22 of 24 people found the following review helpful
A study of father-son relationship,
This review is from: And When Did You Last See Your Father? [DVD] (DVD)
This film is based on a memoir written by Blake Morrison and concerns his relationship between his father and himself. Arthur (Jim Broadbent) , a family doctor, develops cancer and Blake returns to the family home. The period up to and just after Arthur's death shows Blake looking back, via flashbacks involving Blake (Colin Firth) as a boy and as a young man. His memories are of an extrovert, loud man who really takes little interest in his son and his achievements. He is not portrayed as a bad or vicious but as a father who rarely recognises his son's individuality. He does not respect his son's views, his privacy or seem to care about what he feels. He is self-absorbed in a jovial way. In addition to this, Blake discovers his father has been unfaithful to his mother and this leads to other important questions for Blake. During Arthur's terminal illness, he experiences the burden of reconciling his negative feelings about his father and the emotions he thinks he should feel to his dying parent.
There are several faults that I think reduce the impact of this enjoyable film. Blake's mother (Juliet Stevenson) is a cipher. She has little to say and we hardly know her better at the end than we do at the beginning. 'Downtrodden' and 'long suffering' would be a good description of her by only in the sense that she is married to a man not sensitive to people around him. I thought the character development rather thin though they are not in the least cardboard cut-outs. The music was atrocious, in my view - too loud, drowning out dialogue on a number of occasions and somehow often inappropriate to what was going on on-screen. Gushing, romantic 1950s Hollywood was out of place in what was an intimate drama. Finally, there was a scene of outrageous schmalz near the end, with the camera rotating 360 degrees round and round the characters, music just short of heavenly choirs and sunlit uplands. It struck a false note and was, to use a word I rarely use, vulgar.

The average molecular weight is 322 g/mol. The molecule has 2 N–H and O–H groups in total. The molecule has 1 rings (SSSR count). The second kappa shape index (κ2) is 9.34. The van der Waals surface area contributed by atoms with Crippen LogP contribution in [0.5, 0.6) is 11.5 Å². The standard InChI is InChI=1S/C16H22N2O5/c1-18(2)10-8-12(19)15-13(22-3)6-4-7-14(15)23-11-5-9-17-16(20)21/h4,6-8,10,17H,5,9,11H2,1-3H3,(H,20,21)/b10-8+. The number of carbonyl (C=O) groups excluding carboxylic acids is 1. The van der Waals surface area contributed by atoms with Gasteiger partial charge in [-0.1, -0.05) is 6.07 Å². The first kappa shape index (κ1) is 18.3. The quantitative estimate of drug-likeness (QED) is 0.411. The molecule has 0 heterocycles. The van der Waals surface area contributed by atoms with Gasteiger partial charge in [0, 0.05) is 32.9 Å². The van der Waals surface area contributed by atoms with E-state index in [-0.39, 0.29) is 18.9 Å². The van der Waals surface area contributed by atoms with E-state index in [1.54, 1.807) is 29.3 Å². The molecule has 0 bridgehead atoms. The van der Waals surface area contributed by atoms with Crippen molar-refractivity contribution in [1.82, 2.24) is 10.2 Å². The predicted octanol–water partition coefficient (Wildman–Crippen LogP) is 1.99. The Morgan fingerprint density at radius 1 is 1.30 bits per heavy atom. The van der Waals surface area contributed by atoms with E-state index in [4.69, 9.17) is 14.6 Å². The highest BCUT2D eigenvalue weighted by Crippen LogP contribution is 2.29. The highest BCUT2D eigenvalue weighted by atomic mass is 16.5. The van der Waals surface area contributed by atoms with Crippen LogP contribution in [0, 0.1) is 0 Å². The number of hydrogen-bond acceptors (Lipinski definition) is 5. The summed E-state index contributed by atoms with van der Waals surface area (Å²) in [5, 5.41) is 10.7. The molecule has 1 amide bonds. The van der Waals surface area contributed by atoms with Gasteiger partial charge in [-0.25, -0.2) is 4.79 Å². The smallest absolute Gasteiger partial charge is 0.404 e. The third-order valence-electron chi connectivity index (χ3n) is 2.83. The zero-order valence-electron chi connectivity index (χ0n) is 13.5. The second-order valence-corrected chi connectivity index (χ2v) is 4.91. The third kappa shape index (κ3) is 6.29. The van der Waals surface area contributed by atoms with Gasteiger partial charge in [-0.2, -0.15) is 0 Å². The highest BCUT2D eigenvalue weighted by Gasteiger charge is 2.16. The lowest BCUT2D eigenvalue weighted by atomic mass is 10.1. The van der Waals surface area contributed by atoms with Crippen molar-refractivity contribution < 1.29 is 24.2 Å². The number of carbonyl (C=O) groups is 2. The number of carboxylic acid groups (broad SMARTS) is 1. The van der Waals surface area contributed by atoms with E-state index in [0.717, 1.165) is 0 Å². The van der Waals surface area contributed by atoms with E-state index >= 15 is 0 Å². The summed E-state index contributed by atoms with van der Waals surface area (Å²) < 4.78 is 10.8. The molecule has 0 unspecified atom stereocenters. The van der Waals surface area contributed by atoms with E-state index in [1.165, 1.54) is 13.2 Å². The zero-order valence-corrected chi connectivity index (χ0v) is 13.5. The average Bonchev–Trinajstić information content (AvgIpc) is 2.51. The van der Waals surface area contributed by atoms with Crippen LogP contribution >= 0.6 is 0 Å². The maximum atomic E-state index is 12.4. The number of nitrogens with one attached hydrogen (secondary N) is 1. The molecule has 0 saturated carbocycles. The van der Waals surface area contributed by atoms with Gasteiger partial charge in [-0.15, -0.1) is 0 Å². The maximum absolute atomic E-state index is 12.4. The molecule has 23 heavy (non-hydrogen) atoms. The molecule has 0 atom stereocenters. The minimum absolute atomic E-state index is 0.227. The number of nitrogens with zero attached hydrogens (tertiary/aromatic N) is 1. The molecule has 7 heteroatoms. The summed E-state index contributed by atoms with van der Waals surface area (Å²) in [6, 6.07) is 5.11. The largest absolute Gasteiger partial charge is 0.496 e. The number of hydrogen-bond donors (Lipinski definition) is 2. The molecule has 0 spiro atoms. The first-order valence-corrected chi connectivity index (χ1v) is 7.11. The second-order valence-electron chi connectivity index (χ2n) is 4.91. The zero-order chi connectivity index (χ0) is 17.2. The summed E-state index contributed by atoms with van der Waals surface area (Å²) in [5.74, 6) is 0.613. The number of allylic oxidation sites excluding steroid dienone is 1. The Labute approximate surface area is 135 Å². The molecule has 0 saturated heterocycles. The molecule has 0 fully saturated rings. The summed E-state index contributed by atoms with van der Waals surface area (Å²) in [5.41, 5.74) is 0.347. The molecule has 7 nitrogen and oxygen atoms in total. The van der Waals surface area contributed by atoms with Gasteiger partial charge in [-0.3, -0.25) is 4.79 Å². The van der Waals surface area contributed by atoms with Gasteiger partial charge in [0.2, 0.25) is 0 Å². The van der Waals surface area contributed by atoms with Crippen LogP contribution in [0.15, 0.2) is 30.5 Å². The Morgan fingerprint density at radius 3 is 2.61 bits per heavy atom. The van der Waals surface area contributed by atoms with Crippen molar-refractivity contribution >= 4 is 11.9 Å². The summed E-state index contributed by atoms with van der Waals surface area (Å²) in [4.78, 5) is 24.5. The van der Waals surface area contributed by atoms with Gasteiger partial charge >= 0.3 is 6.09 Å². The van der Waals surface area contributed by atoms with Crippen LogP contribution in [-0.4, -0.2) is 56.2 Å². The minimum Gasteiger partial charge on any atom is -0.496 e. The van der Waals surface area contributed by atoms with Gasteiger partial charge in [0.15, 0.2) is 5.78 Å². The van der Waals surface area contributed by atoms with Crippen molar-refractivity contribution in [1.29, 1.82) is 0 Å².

I have not Blake Morrison's book so maybe my criticisms are unfair. There are some very funny bits, like the camping expedition, and it is very well acted and well photographed. The time shifts are not at all confusing because Blake looks very different in the periods covered.
The title of the film is taken from the famous painting. I take it to mean that Blake, because of the claustrophobic nature of families,his own immaturity and simple lack of information, did not see his father for what he was - a man with failings and one who could not express the love he felt, despite his apparently extrovert nature.
Despite my reservations, I enjoyed this film and would recommend it.